Housing activists push for return of rent control
Legislators hear arguments for, against rent limits
Nearly 26 years after a ballot initiative banned rent control statewide, voters may soon have a chance to reconsider.
The Massachusetts Rent Control Prohibition Initiative appeared on the ballot in 1994, prompting voters to ban rent control permanently. The referendum sought to settle a two-decade long disagreement between landlords and tenants by shattering the rent hike restrictions. Although rent control was vanquished statewide, the three communities where it was in force — Boston, Cambridge and Brookline — voted overwhelmingly against the ban. The initiative passed by a narrow vote, with 51.3 percent of constituents statewide voting “yes.”
Now, a bill debated at a State House hearing before the Joint Committee on Housing on Jan. 14 prompts legislators to rethink the existing ban. If passed, “An Act Enabling Local Options for Tenant Protections” will allow municipalities to implement rent restrictions if they so choose. For the first time in years, cities and towns would be able to establish these measures without state authorization.
The proposal, House Bill 3924, was filed by Reps. Mike Connolly of Cambridge and Nika C. Elugardo of Boston. Along with removing the prohibition, the bill would add further protections for vulnerable tenants and reduce displacement.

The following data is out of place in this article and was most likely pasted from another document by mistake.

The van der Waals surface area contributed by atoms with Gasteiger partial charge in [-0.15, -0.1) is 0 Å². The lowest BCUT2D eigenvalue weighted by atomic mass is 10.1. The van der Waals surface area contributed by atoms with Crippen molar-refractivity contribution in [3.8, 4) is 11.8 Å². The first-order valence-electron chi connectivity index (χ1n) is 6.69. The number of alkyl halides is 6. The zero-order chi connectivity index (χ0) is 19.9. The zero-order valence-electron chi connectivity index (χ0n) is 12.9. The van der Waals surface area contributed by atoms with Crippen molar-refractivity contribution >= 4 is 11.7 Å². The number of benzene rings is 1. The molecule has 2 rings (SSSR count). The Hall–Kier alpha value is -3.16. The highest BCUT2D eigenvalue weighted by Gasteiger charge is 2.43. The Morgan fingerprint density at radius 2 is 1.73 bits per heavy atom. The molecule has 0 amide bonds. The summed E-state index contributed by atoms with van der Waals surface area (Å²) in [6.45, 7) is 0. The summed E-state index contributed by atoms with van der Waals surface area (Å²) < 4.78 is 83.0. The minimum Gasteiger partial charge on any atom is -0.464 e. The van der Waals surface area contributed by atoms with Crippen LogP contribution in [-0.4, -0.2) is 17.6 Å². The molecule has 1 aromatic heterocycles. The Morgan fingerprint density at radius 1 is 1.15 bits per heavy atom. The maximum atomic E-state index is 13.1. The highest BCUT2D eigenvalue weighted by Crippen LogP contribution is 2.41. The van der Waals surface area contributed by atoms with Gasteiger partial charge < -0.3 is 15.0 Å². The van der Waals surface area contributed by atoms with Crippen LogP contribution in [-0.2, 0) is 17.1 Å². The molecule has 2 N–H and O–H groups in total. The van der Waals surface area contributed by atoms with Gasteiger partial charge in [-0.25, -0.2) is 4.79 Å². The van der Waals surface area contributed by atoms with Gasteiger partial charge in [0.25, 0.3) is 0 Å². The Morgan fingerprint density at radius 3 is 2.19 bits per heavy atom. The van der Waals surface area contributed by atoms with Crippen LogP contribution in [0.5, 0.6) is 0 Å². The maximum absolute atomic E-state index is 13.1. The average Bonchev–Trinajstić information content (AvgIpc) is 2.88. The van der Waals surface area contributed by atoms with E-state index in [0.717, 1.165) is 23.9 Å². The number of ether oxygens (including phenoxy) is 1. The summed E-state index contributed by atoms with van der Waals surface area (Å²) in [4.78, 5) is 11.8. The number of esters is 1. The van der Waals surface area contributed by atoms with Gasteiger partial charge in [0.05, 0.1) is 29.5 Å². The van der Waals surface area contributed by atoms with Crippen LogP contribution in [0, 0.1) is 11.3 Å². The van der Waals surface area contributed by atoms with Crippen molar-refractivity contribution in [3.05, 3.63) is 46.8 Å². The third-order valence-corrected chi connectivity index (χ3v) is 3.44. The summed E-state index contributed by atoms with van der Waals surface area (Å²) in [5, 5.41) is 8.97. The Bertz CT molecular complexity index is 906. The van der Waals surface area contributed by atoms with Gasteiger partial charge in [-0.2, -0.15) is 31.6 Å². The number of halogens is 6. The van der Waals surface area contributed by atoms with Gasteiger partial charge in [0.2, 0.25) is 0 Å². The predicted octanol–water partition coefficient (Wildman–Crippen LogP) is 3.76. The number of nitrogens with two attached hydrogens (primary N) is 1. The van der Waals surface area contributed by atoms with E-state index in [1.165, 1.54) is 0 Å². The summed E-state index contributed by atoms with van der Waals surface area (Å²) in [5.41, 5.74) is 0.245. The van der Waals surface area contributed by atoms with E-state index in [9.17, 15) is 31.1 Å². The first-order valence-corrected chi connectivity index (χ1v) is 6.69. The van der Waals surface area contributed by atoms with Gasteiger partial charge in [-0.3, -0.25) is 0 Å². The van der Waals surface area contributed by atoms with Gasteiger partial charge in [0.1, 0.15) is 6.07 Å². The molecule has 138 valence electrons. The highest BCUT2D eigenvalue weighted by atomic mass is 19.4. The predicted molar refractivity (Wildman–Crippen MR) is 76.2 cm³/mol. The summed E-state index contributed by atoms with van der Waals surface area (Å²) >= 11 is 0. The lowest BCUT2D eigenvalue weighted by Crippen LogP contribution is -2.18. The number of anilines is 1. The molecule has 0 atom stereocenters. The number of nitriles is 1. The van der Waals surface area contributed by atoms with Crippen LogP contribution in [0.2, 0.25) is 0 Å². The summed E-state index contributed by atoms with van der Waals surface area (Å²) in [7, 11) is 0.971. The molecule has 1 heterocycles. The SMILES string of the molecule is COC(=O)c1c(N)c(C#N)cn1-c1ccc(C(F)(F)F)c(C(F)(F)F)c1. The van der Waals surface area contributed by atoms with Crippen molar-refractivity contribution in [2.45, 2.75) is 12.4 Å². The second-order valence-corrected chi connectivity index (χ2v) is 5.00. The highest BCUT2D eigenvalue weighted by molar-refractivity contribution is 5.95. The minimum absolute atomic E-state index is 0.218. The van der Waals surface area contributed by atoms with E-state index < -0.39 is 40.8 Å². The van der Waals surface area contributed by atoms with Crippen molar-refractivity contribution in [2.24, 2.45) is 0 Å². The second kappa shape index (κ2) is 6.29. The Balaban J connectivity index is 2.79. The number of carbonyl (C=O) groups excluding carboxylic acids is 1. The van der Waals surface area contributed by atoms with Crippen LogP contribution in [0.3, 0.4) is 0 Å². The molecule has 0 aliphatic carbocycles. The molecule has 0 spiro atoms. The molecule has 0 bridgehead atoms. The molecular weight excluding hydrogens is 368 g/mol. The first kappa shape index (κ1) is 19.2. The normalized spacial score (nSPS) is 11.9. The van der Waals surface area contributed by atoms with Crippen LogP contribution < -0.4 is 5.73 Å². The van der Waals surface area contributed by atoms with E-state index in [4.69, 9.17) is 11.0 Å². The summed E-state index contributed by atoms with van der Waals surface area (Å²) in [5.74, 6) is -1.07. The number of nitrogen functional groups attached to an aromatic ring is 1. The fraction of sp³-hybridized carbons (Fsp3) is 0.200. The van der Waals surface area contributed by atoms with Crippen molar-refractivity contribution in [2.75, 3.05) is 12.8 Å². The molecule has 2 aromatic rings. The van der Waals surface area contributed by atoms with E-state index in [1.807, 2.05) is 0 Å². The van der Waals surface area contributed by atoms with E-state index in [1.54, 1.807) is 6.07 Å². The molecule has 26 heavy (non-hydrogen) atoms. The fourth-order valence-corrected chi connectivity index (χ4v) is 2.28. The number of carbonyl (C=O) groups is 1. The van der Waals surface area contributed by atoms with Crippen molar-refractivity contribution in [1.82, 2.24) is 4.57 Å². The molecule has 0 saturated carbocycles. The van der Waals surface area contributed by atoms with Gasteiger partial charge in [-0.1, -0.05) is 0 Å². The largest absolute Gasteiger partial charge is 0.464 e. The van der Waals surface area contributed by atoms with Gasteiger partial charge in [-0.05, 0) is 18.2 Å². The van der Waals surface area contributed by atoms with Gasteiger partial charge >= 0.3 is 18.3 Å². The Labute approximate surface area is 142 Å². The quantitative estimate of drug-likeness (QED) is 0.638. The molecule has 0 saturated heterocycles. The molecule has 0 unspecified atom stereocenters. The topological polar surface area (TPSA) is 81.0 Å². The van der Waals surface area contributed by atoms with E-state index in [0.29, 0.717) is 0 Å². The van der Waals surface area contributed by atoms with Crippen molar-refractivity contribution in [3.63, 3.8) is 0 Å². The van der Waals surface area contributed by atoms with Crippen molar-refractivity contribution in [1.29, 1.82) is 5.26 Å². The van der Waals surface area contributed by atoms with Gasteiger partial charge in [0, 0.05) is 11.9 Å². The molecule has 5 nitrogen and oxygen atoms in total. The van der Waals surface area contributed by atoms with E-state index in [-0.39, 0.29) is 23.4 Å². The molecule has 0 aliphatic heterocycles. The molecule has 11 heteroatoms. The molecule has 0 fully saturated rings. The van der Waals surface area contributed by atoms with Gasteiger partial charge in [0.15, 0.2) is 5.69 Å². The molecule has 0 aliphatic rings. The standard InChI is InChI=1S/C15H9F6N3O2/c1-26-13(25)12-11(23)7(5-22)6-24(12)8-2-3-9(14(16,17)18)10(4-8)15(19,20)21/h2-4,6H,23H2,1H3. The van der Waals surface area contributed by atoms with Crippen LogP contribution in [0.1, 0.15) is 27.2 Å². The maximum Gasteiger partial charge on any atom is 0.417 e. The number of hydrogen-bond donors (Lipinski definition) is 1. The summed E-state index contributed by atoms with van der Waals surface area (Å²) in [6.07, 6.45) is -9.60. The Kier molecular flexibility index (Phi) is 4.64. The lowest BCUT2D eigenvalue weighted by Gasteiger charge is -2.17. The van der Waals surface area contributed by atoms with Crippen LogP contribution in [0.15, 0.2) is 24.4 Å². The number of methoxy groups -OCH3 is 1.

“We’re facing an affordable housing emergency,” Connolly told the Banner. The bill’s preamble insists that it is an “emergency law, necessary for the immediate preservation of the public health and convenience.”
Rents have skyrocketed in Boston in recent years and continue to rise. According to the apartment listing website Rent Jungle, the typical rent for a Boston apartment was $3,226, a 3.47% increase from the previous year. In stark contrast, Boston residents make a median household income of under $6,000 a month. At that median income. a household would be able to pay only $1,800 per month without exceeding the standard guideline of spending no more than 30% of income on housing.
Lisa Owens, executive director of City Life/Vida Urbana, said that people are no longer able to live and work comfortably in Boston. Over 50% of tenants in Boston are “rent-burdened,” or spending more than 30% of their income on rent, she said, and a quarter pay more than half of their income on rent.
Neighborhoods of color are disproportionately rent-burdened, Owens added. Now is the time, she said, to right the “gross injustice” imposed upon families in 1994.
“The most vulnerable of us have known for a long time we were in a crisis,” she said.
Not everyone thinks that the rent control ban should be lifted. Kate Franco, CEO of Trinity Management, said that “the negative impacts of rent control have been thoroughly researched.” Franco advocated for fewer restrictions on housing developments.
“Rent control only benefits communities focusing on limiting new development,” she said.
Greg Vasil, CEO of the Greater Boston Real Estate Board, agreed. “Production is the way to go,” he said.
Jeffrey Turk of Turk and Quijano, a law firm that represents landlords, questioned what he considered a “burden on private landlords.” He suggested options like Section 8 vouchers, which come from a federally-funded program and help low-income families, seniors and disabled citizens find housing.